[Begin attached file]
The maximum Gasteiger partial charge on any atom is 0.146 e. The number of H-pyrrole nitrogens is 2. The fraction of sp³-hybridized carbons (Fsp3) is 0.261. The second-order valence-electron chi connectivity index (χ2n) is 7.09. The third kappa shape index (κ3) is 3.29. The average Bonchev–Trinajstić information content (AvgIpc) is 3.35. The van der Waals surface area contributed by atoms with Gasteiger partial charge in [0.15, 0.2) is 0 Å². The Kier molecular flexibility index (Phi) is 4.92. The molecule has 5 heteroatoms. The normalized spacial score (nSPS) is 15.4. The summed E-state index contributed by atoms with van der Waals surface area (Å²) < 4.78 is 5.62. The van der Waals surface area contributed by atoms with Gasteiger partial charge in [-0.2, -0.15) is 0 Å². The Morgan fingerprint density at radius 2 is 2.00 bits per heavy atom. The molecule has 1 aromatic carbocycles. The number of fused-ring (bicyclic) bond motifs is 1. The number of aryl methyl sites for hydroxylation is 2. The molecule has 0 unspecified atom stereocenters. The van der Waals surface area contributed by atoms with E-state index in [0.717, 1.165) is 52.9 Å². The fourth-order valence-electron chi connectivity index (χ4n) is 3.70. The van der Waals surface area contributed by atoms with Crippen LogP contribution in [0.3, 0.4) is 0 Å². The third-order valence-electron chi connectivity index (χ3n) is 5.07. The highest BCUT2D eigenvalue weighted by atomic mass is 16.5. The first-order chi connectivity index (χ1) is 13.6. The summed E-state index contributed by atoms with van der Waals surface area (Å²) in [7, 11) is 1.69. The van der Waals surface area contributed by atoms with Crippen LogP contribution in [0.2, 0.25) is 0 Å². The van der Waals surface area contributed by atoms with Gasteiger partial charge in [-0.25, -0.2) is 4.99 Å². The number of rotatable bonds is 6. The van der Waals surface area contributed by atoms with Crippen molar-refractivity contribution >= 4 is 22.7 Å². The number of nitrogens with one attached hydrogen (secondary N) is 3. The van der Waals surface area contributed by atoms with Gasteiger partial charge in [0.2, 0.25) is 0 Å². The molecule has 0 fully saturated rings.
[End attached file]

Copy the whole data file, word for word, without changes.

The maximum Gasteiger partial charge on any atom is 0.146 e. The number of H-pyrrole nitrogens is 2. The fraction of sp³-hybridized carbons (Fsp3) is 0.261. The second-order valence-electron chi connectivity index (χ2n) is 7.09. The third kappa shape index (κ3) is 3.29. The average Bonchev–Trinajstić information content (AvgIpc) is 3.35. The van der Waals surface area contributed by atoms with Gasteiger partial charge in [0.15, 0.2) is 0 Å². The Kier molecular flexibility index (Phi) is 4.92. The molecule has 5 heteroatoms. The normalized spacial score (nSPS) is 15.4. The summed E-state index contributed by atoms with van der Waals surface area (Å²) < 4.78 is 5.62. The van der Waals surface area contributed by atoms with Gasteiger partial charge in [-0.2, -0.15) is 0 Å². The Morgan fingerprint density at radius 2 is 2.00 bits per heavy atom. The molecule has 1 aromatic carbocycles. The number of fused-ring (bicyclic) bond motifs is 1. The number of aryl methyl sites for hydroxylation is 2. The molecule has 0 unspecified atom stereocenters. The van der Waals surface area contributed by atoms with E-state index in [0.717, 1.165) is 52.9 Å². The fourth-order valence-electron chi connectivity index (χ4n) is 3.70. The van der Waals surface area contributed by atoms with Crippen LogP contribution in [0.3, 0.4) is 0 Å². The third-order valence-electron chi connectivity index (χ3n) is 5.07. The highest BCUT2D eigenvalue weighted by atomic mass is 16.5. The first-order chi connectivity index (χ1) is 13.6. The summed E-state index contributed by atoms with van der Waals surface area (Å²) in [7, 11) is 1.69. The van der Waals surface area contributed by atoms with Crippen LogP contribution in [0.2, 0.25) is 0 Å². The van der Waals surface area contributed by atoms with Gasteiger partial charge in [-0.25, -0.2) is 4.99 Å². The number of rotatable bonds is 6. The van der Waals surface area contributed by atoms with Crippen molar-refractivity contribution >= 4 is 22.7 Å². The number of nitrogens with one attached hydrogen (secondary N) is 3. The van der Waals surface area contributed by atoms with Gasteiger partial charge in [0.2, 0.25) is 0 Å². The molecule has 0 fully saturated rings.